Library Loses Books At High Cost

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Contributed by Joan Overfield

The minimum price to replace all of the 2,583 books lost in the damage done to the library by the recent Nor’easter is $88,519.41.

That assumes each book that was damaged was a hardcover, meaning none were academic, which some probably were.

The 2009 Library & Book Trade Almanac lists the average cost of a hardcover book as $34.27. It lists the average cost of an academic book at $83.71. Processing materials and staff costs to acquire the books and make them shelf ready are additional costs.

Joan Overfield, director of Library Services at Fairfield, who was among the first to witness the damage, said that after about 30 seconds of feeling shock and horror at the damage, the urge to assess all the damage and begin immediately to do everything they could to prevent any further losses kicked in.

“I’ve attended many workshops on disaster planning and the library has a disaster manual. You hope to never have to use that training,” said Overfield.

According to the DNL Report, which covered the damage, beginning around noon on that Sunday, a Save Our Stacks (SOS) team was organized. Immediately upon seeing the damage, the three librarians present checked the extent of the damage to all three floors and started gathering plastic tarps to cover the stacks, Pritchard staff was called to begin cleanup efforts and a few hours later a roofer and a disaster recovery firm manager arrived.

“Everyone worked very hard and very quickly to clean up the damage and to prevent it from spreading to dry materials. The response and dedication by all was amazing,” said Overfield.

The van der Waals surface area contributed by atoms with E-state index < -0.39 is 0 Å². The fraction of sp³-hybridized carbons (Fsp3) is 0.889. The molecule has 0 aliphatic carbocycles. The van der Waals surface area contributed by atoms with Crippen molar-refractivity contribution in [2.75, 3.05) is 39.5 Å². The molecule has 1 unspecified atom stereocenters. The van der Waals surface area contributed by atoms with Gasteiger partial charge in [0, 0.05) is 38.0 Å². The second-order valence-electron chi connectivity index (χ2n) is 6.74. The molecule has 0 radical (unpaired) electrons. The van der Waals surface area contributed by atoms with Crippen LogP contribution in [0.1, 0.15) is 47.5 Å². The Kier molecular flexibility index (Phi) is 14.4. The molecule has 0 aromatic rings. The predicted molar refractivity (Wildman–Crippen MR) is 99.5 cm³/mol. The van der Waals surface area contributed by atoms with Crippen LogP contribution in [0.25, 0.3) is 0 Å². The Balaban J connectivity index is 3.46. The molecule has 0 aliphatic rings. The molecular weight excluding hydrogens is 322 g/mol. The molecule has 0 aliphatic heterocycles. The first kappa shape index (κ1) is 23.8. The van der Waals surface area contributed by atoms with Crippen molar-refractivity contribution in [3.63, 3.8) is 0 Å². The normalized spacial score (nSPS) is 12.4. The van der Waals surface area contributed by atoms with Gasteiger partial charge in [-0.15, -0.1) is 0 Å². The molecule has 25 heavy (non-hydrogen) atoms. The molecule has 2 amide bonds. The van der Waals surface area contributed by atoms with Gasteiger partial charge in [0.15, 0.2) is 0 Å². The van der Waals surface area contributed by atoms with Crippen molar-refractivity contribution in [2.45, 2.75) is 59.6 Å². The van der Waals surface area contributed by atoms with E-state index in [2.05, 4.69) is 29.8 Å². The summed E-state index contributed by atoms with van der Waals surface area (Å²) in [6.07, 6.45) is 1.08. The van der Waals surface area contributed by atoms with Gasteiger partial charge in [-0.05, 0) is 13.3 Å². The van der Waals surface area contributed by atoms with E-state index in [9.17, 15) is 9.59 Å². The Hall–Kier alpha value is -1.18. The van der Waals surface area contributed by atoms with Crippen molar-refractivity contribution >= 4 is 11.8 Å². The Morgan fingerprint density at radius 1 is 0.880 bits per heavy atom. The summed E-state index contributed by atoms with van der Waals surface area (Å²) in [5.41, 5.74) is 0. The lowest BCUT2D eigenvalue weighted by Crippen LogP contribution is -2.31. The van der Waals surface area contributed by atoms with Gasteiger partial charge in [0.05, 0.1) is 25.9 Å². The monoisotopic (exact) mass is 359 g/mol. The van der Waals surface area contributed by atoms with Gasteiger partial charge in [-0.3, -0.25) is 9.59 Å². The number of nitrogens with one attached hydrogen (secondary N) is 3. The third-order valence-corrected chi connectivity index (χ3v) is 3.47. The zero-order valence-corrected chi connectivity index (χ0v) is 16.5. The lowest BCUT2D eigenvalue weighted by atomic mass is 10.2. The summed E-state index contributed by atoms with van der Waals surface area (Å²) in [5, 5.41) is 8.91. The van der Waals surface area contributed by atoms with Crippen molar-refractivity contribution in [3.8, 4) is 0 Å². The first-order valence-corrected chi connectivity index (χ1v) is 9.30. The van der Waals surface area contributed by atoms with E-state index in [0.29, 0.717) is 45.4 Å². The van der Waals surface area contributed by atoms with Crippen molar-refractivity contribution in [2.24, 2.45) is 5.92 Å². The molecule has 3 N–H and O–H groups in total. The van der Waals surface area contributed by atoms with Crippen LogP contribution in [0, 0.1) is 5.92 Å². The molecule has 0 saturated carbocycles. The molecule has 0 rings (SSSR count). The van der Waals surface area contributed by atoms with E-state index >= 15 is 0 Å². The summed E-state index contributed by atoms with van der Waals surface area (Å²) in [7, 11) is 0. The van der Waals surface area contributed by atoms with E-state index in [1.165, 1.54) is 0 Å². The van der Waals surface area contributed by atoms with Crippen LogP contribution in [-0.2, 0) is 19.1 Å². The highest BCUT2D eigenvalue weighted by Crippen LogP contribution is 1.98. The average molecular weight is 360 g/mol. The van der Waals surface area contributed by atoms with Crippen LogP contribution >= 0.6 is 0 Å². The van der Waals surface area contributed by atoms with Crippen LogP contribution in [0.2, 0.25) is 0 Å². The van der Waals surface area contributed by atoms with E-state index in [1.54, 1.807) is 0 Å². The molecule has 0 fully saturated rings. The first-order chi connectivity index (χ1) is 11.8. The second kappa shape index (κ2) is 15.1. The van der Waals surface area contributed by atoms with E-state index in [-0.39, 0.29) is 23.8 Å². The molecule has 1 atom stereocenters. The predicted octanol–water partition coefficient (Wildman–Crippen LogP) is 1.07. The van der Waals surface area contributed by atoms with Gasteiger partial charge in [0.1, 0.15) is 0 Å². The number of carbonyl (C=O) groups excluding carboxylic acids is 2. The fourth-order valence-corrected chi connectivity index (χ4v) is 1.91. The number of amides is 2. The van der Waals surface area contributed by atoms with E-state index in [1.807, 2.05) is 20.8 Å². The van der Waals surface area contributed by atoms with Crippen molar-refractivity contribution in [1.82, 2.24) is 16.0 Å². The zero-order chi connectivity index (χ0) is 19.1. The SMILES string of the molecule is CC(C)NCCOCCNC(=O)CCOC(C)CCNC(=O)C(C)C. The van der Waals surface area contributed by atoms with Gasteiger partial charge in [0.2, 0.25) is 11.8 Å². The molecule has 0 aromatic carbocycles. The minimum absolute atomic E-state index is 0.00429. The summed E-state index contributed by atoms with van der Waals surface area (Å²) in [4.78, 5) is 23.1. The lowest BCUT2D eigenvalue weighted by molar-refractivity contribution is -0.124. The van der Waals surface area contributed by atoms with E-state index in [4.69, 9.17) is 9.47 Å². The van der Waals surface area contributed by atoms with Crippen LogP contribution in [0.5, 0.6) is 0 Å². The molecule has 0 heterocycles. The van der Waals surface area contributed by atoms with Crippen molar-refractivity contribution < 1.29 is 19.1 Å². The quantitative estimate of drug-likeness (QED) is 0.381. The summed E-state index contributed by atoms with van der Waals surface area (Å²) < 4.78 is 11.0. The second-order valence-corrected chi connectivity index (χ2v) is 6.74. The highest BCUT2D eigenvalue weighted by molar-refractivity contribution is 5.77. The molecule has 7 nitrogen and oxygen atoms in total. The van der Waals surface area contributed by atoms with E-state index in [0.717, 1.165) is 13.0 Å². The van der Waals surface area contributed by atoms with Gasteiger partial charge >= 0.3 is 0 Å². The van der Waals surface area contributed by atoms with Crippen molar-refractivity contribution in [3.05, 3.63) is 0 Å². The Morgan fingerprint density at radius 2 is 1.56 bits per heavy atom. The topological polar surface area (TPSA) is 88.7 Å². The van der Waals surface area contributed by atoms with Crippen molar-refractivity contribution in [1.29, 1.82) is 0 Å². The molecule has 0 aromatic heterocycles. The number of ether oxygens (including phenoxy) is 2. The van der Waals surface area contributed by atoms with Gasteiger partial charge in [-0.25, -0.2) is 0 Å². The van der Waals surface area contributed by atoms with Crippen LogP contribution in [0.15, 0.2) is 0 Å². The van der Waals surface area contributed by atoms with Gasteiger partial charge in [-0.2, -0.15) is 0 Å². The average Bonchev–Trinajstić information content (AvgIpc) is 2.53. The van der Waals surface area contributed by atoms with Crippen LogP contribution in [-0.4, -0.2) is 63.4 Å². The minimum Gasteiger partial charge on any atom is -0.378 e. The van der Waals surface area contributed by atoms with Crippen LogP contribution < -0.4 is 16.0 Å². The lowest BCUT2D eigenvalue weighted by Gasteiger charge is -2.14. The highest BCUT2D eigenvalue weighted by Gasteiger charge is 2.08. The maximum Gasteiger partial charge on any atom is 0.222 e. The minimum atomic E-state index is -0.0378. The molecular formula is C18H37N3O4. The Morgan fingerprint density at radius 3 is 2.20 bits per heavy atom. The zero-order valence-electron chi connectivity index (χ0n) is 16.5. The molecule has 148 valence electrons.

The librarians moved swiftly to salvage as many books from the disaster as possible.

“There is a window of about 72 hours before mold sets in and our goal was to save all that we could. The roofer patched the roof, the carpeting and stacks were cleaned, and the wet ceiling tiles were removed,” said Overfield.

According to a press release, about 120’ x 30-40’ of roof peeled back along the parking lot side and caused significant damage to the stacks. Water leaked to the two floors below and caused similar damage there.

The 12 librarians divided up the affected areas and took responsibility for checking each section of books to be sure none were missed.

“A second team reviewed the tagged sections while Peter Morris developed a barcoding program so we could quickly scan all the items we were discarding and have an accurate record,” said Overfield.
The lost books now appear in the catalog as “WET BOOKS Unavailable.” Each book that was discarded was evaluated a minimum of three times and up to five times by different librarians.

According to Overfield, they were able save several dozen that had minimal damage during this final review. But unfortunately, 2,583 books were removed from the building the following Wednesday. The parts hit worst were sections on Shakespeare, film, modern languages, science and some social science. The remaining adjacent book stacks are continuously monitored to be sure no mold is developing.

Liaison librarians will be working with faculty to review the lists of lost items and select those to replace since some of the books are out of print or newer editions may be available.

Overfield explained that the library will get some insurance money for replacements but she don’t know when that will arrive.

“We’ve been building this collection for years and once the reality of the devastation hit it was heartbreaking,” said Overfield.

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